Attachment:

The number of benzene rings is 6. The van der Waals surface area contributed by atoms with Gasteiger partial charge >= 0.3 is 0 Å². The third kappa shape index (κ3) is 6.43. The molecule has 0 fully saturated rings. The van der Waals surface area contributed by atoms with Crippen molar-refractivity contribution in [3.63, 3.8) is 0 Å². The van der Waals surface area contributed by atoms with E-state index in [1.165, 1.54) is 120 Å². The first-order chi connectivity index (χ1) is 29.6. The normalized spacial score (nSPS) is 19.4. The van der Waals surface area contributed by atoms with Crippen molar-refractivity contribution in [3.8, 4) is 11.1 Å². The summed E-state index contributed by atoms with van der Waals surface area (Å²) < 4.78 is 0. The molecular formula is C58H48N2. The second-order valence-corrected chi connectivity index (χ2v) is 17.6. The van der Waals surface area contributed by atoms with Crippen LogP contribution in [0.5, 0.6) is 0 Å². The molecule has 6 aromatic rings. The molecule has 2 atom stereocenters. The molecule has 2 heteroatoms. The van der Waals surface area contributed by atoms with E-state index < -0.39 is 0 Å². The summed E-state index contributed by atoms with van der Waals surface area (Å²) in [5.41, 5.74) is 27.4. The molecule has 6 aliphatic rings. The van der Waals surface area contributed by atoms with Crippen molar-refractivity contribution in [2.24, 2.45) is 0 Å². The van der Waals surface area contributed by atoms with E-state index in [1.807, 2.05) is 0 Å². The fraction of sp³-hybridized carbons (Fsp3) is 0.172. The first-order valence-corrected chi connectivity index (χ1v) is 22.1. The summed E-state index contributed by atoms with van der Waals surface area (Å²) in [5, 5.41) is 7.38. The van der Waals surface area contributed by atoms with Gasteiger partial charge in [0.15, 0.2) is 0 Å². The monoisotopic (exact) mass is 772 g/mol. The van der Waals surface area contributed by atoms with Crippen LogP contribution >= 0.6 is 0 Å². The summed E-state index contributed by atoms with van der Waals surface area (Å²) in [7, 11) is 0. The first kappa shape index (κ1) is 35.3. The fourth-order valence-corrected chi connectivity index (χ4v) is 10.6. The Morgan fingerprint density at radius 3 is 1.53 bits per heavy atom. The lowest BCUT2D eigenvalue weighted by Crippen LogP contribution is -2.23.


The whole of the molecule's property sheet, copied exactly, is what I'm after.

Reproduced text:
The number of benzene rings is 6. The van der Waals surface area contributed by atoms with Gasteiger partial charge >= 0.3 is 0 Å². The third kappa shape index (κ3) is 6.43. The molecule has 0 fully saturated rings. The van der Waals surface area contributed by atoms with Crippen molar-refractivity contribution in [3.63, 3.8) is 0 Å². The van der Waals surface area contributed by atoms with E-state index in [1.165, 1.54) is 120 Å². The first-order chi connectivity index (χ1) is 29.6. The normalized spacial score (nSPS) is 19.4. The van der Waals surface area contributed by atoms with Crippen molar-refractivity contribution in [3.8, 4) is 11.1 Å². The summed E-state index contributed by atoms with van der Waals surface area (Å²) < 4.78 is 0. The molecular formula is C58H48N2. The second-order valence-corrected chi connectivity index (χ2v) is 17.6. The van der Waals surface area contributed by atoms with Crippen LogP contribution in [0.5, 0.6) is 0 Å². The molecule has 6 aromatic rings. The molecule has 2 atom stereocenters. The molecule has 2 heteroatoms. The van der Waals surface area contributed by atoms with E-state index < -0.39 is 0 Å². The summed E-state index contributed by atoms with van der Waals surface area (Å²) in [5.41, 5.74) is 27.4. The molecule has 6 aliphatic rings. The van der Waals surface area contributed by atoms with Crippen molar-refractivity contribution in [2.24, 2.45) is 0 Å². The van der Waals surface area contributed by atoms with E-state index in [1.807, 2.05) is 0 Å². The fraction of sp³-hybridized carbons (Fsp3) is 0.172. The first-order valence-corrected chi connectivity index (χ1v) is 22.1. The summed E-state index contributed by atoms with van der Waals surface area (Å²) in [5, 5.41) is 7.38. The van der Waals surface area contributed by atoms with Gasteiger partial charge in [0.15, 0.2) is 0 Å². The monoisotopic (exact) mass is 772 g/mol. The van der Waals surface area contributed by atoms with Crippen LogP contribution >= 0.6 is 0 Å². The summed E-state index contributed by atoms with van der Waals surface area (Å²) in [7, 11) is 0. The first kappa shape index (κ1) is 35.3. The fourth-order valence-corrected chi connectivity index (χ4v) is 10.6. The Morgan fingerprint density at radius 3 is 1.53 bits per heavy atom. The lowest BCUT2D eigenvalue weighted by Crippen LogP contribution is -2.23.